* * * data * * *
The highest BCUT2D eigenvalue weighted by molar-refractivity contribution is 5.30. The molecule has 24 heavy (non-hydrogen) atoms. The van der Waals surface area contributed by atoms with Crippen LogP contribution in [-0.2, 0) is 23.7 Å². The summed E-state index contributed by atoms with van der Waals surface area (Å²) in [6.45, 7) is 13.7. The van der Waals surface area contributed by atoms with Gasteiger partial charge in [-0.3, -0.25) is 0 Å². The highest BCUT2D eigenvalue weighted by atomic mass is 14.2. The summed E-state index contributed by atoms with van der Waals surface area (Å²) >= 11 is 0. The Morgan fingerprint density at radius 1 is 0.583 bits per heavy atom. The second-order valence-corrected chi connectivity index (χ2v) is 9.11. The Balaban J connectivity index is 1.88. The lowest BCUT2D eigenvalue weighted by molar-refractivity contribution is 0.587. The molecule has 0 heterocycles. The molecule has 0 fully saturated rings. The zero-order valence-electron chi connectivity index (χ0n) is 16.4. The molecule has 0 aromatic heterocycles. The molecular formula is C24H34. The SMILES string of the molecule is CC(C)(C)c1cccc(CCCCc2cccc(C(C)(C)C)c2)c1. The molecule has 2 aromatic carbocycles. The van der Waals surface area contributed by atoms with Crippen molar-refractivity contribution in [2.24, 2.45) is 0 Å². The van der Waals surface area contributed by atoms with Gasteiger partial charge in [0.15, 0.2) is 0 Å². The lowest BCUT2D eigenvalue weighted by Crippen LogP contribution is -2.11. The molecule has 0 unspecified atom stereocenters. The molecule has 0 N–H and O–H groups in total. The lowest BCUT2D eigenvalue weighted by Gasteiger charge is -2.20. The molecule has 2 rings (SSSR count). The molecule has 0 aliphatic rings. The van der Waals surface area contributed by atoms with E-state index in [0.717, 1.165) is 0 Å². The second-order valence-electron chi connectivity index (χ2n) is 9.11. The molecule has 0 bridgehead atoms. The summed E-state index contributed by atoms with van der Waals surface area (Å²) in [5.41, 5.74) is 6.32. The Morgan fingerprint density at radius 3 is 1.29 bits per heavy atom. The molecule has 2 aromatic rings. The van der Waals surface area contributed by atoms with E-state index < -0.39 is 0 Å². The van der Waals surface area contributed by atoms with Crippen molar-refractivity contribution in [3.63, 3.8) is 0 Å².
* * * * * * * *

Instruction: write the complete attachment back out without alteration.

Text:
The highest BCUT2D eigenvalue weighted by molar-refractivity contribution is 5.30. The molecule has 24 heavy (non-hydrogen) atoms. The van der Waals surface area contributed by atoms with Crippen LogP contribution in [-0.2, 0) is 23.7 Å². The summed E-state index contributed by atoms with van der Waals surface area (Å²) in [6.45, 7) is 13.7. The van der Waals surface area contributed by atoms with Gasteiger partial charge in [-0.3, -0.25) is 0 Å². The highest BCUT2D eigenvalue weighted by atomic mass is 14.2. The summed E-state index contributed by atoms with van der Waals surface area (Å²) >= 11 is 0. The Morgan fingerprint density at radius 1 is 0.583 bits per heavy atom. The second-order valence-corrected chi connectivity index (χ2v) is 9.11. The Balaban J connectivity index is 1.88. The lowest BCUT2D eigenvalue weighted by molar-refractivity contribution is 0.587. The molecule has 0 heterocycles. The molecule has 0 fully saturated rings. The zero-order valence-electron chi connectivity index (χ0n) is 16.4. The molecule has 0 aromatic heterocycles. The molecular formula is C24H34. The SMILES string of the molecule is CC(C)(C)c1cccc(CCCCc2cccc(C(C)(C)C)c2)c1. The molecule has 2 aromatic carbocycles. The van der Waals surface area contributed by atoms with Crippen molar-refractivity contribution in [2.24, 2.45) is 0 Å². The van der Waals surface area contributed by atoms with Gasteiger partial charge in [0.15, 0.2) is 0 Å². The lowest BCUT2D eigenvalue weighted by Crippen LogP contribution is -2.11. The molecule has 0 unspecified atom stereocenters. The molecule has 0 N–H and O–H groups in total. The lowest BCUT2D eigenvalue weighted by Gasteiger charge is -2.20. The molecule has 2 rings (SSSR count). The molecule has 0 aliphatic rings. The van der Waals surface area contributed by atoms with E-state index in [0.717, 1.165) is 0 Å². The second-order valence-electron chi connectivity index (χ2n) is 9.11. The molecule has 0 bridgehead atoms. The summed E-state index contributed by atoms with van der Waals surface area (Å²) in [5.41, 5.74) is 6.32. The Morgan fingerprint density at radius 3 is 1.29 bits per heavy atom. The molecule has 2 aromatic rings. The van der Waals surface area contributed by atoms with E-state index < -0.39 is 0 Å². The van der Waals surface area contributed by atoms with Crippen molar-refractivity contribution in [3.63, 3.8) is 0 Å².